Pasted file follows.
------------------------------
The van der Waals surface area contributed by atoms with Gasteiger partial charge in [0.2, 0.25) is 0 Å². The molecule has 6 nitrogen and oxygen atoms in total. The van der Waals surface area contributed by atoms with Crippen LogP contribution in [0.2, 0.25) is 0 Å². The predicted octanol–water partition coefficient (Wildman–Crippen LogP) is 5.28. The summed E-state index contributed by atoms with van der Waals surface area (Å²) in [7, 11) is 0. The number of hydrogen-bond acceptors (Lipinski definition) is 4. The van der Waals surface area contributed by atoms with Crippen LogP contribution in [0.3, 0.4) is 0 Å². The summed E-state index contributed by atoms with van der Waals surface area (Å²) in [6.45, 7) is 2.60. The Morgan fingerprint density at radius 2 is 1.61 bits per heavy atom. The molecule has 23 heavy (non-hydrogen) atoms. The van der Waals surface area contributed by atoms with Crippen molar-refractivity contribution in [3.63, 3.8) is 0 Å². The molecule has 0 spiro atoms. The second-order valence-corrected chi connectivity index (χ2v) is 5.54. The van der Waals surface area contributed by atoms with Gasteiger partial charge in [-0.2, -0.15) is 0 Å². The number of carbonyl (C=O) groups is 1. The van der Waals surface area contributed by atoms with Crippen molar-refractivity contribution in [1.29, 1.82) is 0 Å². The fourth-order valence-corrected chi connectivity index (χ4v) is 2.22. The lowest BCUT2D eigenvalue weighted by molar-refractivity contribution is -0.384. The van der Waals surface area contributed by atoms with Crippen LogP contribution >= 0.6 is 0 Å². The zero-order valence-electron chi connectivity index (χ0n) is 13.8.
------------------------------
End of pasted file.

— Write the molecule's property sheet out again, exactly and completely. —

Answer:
The van der Waals surface area contributed by atoms with Gasteiger partial charge in [0.2, 0.25) is 0 Å². The molecule has 6 nitrogen and oxygen atoms in total. The van der Waals surface area contributed by atoms with Crippen LogP contribution in [0.2, 0.25) is 0 Å². The predicted octanol–water partition coefficient (Wildman–Crippen LogP) is 5.28. The summed E-state index contributed by atoms with van der Waals surface area (Å²) in [7, 11) is 0. The number of hydrogen-bond acceptors (Lipinski definition) is 4. The van der Waals surface area contributed by atoms with Crippen LogP contribution in [0.3, 0.4) is 0 Å². The summed E-state index contributed by atoms with van der Waals surface area (Å²) in [6.45, 7) is 2.60. The Morgan fingerprint density at radius 2 is 1.61 bits per heavy atom. The molecule has 23 heavy (non-hydrogen) atoms. The van der Waals surface area contributed by atoms with Crippen molar-refractivity contribution in [3.63, 3.8) is 0 Å². The molecule has 0 spiro atoms. The second-order valence-corrected chi connectivity index (χ2v) is 5.54. The van der Waals surface area contributed by atoms with Gasteiger partial charge in [-0.2, -0.15) is 0 Å². The number of carbonyl (C=O) groups is 1. The van der Waals surface area contributed by atoms with Crippen molar-refractivity contribution in [1.29, 1.82) is 0 Å². The fourth-order valence-corrected chi connectivity index (χ4v) is 2.22. The lowest BCUT2D eigenvalue weighted by molar-refractivity contribution is -0.384. The van der Waals surface area contributed by atoms with Crippen LogP contribution >= 0.6 is 0 Å². The zero-order valence-electron chi connectivity index (χ0n) is 13.8.